Leadership is tricky in any industry. In my time serving as a leader for various service companies and as a leadership coach for countless more, I’ve learned a lot the hard way. I’ve made mistakes, and I’ve failed to follow through. During this time, I’ve come to realize how critical it is to make sure you develop effective habits, routines and rituals and know the difference between them. Every time I see people (including myself) fall into this same trap over and over, I start to yell internally (maybe even externally, too).

My friends and fellow leaders, I don’t want you to fall into this same trap. I want you to be better than the “you” of yesterday, so let’s get a little clarity on this topic of ritual vs. routine and how to be the best leader possible.

Habits create change

I’m all about change. If you’ve followed me at all or read my previous articles, you’ve probably noticed I talk about change a lot. One of the key pieces of change to me is in building the right kind of habits.

We make a million decisions per day — whether we realize it or not — and the truth is, we don’t realize most of the decisions we make. Our subconscious mind makes them for us. It’s in these unconscious decisions where our habits lie.

In our personal lives, these may be things like brushing our teeth, starting the day with coffee or ending the day by writing in a journal. For leaders, these may be things like greeting everyone in the office or on-site that day, telling a customer to have a good day when you leave or even saying a small prayer when you open the breaker box of an 80-year-old home on the day you need to install a new A/C unit.

Habits are things you do just because you always do them. They aren’t inherently good or bad; they just are. But truth be told, they can be very good or very bad. Working out every morning? Good habit! Drinking four beers with every lunch? Bad habit!

Good leadership is about understanding and developing these habits in ways that benefit you and your team.

Habits as routines

It’s no big secret that leaders need good habits. It’s like one of the world’s worst-kept secrets. You go to the doctor, and they want you to lose weight or cut out sugary foods, and you go:

“Yeah, duh. That sounds great, but it’s so hard to do.”

If you go online to the workout and health “gurus,” it all boils down to sticking with a program long enough for it to become a habit, something you just do every day. It sounds easy, but we all know how hard it actually is.

This was something I struggled with as a leader for a long time. I’d stick with something for a while and feel good, but it would eventually fall off. For me, one of the habits I tried to build was sharing more of the “way” we were implementing new systems and new language in our customer service and upselling products on our service calls. My mind’s always going too fast, and I’d keep just telling my team to do it without letting them know why we were changing. In the end, it made the process less effective.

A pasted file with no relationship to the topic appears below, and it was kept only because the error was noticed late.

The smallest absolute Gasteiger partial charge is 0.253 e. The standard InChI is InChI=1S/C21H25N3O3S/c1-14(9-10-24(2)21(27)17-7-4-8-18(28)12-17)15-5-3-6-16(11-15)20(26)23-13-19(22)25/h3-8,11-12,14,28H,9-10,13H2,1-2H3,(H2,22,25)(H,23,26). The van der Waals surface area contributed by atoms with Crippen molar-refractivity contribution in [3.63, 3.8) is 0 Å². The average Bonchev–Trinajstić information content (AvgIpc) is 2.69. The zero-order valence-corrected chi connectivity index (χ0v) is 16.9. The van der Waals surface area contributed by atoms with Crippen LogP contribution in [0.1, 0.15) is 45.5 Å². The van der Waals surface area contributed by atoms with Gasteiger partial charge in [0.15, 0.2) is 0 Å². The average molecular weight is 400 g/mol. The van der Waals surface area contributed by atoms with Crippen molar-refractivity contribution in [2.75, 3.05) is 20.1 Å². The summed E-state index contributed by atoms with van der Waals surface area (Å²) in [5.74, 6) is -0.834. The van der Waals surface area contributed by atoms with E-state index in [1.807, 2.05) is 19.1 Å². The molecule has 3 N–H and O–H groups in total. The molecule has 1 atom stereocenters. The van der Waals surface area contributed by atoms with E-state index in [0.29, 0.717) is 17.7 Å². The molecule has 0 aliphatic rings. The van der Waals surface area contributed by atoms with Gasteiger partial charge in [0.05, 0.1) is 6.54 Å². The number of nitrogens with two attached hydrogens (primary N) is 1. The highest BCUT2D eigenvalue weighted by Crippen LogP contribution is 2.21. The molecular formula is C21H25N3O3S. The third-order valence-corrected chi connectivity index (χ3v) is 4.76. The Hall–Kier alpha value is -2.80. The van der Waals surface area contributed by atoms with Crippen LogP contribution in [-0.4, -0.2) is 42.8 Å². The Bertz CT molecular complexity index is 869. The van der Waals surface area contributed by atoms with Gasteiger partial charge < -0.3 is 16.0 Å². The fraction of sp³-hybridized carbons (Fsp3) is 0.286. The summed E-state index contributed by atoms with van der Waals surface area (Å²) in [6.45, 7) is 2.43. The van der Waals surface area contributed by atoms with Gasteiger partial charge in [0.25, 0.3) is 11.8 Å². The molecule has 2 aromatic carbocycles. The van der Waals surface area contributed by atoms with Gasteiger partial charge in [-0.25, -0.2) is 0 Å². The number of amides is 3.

Over time (and many years), I realized the missing piece of the puzzle was around habits and how they turn into either routines or rituals. This, my friends, is critical to understand.

A habit, good or bad, becomes a routine when you do it without much thought. When you commit an act without attaching emotional and mindful significance to it, it’s a routine.

Routines rarely last.

If you don’t have personal, serious buy-in when something else happens or stops the routine from activating, you won’t do it. Sure, you know journaling and reflecting will make you a better leader because Kenny told you it would. So you start doing a little bit every day after work because Kenny said so.

Well, the first Friday when you want to go fishing right after work, you’ll skip the journal. You just will. It’s not important enough; you don’t have enough energy in the process. I’m not accusing you of anything; it’s just the way it is.

Some routines stick around long enough, and they seem pretty solid, but you’ll never get enough out of them to step into new levels of greatness unless you make your habit and routine a ritual.

Rituals change the game

A ritual is a habit that means something to you. You do it every time because you believe with energy and conviction that you must do it, and the benefits of the ritual are game-changing.

Yes, the word “ritual” often has a religious aspect to it. I’m not talking about that, but the religious importance of many “rituals” also speaks to how much energy and devotion we need to give our powerful and good habits, too.

In a ritual, you believe you need to reflect and journal on the day because you know it’ll make you a stronger and more aware leader. You commit with energy and dire belief that you need to lose weight or cut out sugary foods because you’ll feel better and live better and live longer!

Now, when you have a fishing trip coming up, or your friends are going out for donuts, you’ll have the power in your ritual to say:

No! I’m sticking with this habit/ritual because it’s something I need to do.

This is where your good habits last, grow stronger and power up your leadership. Get out a notebook, piece of paper or computer — something to brainstorm habits you need to develop to make your team and business stronger. It could be anything, including:

  • Communicate why changes are important more clearly;
  • Be consistent about offering positive feedback;
  • Make an effort to connect more personally with your team;
  • Build time to reflect on the day; and
  • Control negative reactions to stressful situations better.

Now, write or think (but writing’s better) about why these things are so important. Get yourself emotionally invested in building these habits and make them rituals for yourself. It’ll change your leadership in powerful ways.